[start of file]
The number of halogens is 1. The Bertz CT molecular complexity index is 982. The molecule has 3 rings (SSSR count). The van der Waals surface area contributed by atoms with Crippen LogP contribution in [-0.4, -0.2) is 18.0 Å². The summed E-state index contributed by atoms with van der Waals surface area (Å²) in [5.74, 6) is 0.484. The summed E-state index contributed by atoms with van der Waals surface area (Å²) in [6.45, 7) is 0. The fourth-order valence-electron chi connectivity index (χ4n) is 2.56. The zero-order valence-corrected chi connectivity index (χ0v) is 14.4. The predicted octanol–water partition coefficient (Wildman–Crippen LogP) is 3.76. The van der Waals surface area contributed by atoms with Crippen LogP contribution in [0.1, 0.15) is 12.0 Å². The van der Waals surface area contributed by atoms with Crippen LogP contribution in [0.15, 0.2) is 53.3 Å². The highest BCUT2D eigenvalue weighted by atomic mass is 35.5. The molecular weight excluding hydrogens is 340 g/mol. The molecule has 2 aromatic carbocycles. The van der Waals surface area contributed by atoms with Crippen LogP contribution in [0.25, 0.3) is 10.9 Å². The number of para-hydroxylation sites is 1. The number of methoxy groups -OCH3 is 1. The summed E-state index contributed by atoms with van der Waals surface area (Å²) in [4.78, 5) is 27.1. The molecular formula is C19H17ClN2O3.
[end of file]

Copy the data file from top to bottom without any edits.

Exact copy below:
The number of halogens is 1. The Bertz CT molecular complexity index is 982. The molecule has 3 rings (SSSR count). The van der Waals surface area contributed by atoms with Crippen LogP contribution in [-0.4, -0.2) is 18.0 Å². The summed E-state index contributed by atoms with van der Waals surface area (Å²) in [5.74, 6) is 0.484. The summed E-state index contributed by atoms with van der Waals surface area (Å²) in [6.45, 7) is 0. The fourth-order valence-electron chi connectivity index (χ4n) is 2.56. The zero-order valence-corrected chi connectivity index (χ0v) is 14.4. The predicted octanol–water partition coefficient (Wildman–Crippen LogP) is 3.76. The van der Waals surface area contributed by atoms with Crippen LogP contribution in [0.1, 0.15) is 12.0 Å². The van der Waals surface area contributed by atoms with Crippen LogP contribution in [0.15, 0.2) is 53.3 Å². The highest BCUT2D eigenvalue weighted by atomic mass is 35.5. The molecular weight excluding hydrogens is 340 g/mol. The molecule has 2 aromatic carbocycles. The van der Waals surface area contributed by atoms with Crippen LogP contribution in [0.25, 0.3) is 10.9 Å². The number of para-hydroxylation sites is 1. The number of methoxy groups -OCH3 is 1. The summed E-state index contributed by atoms with van der Waals surface area (Å²) in [4.78, 5) is 27.1. The molecular formula is C19H17ClN2O3.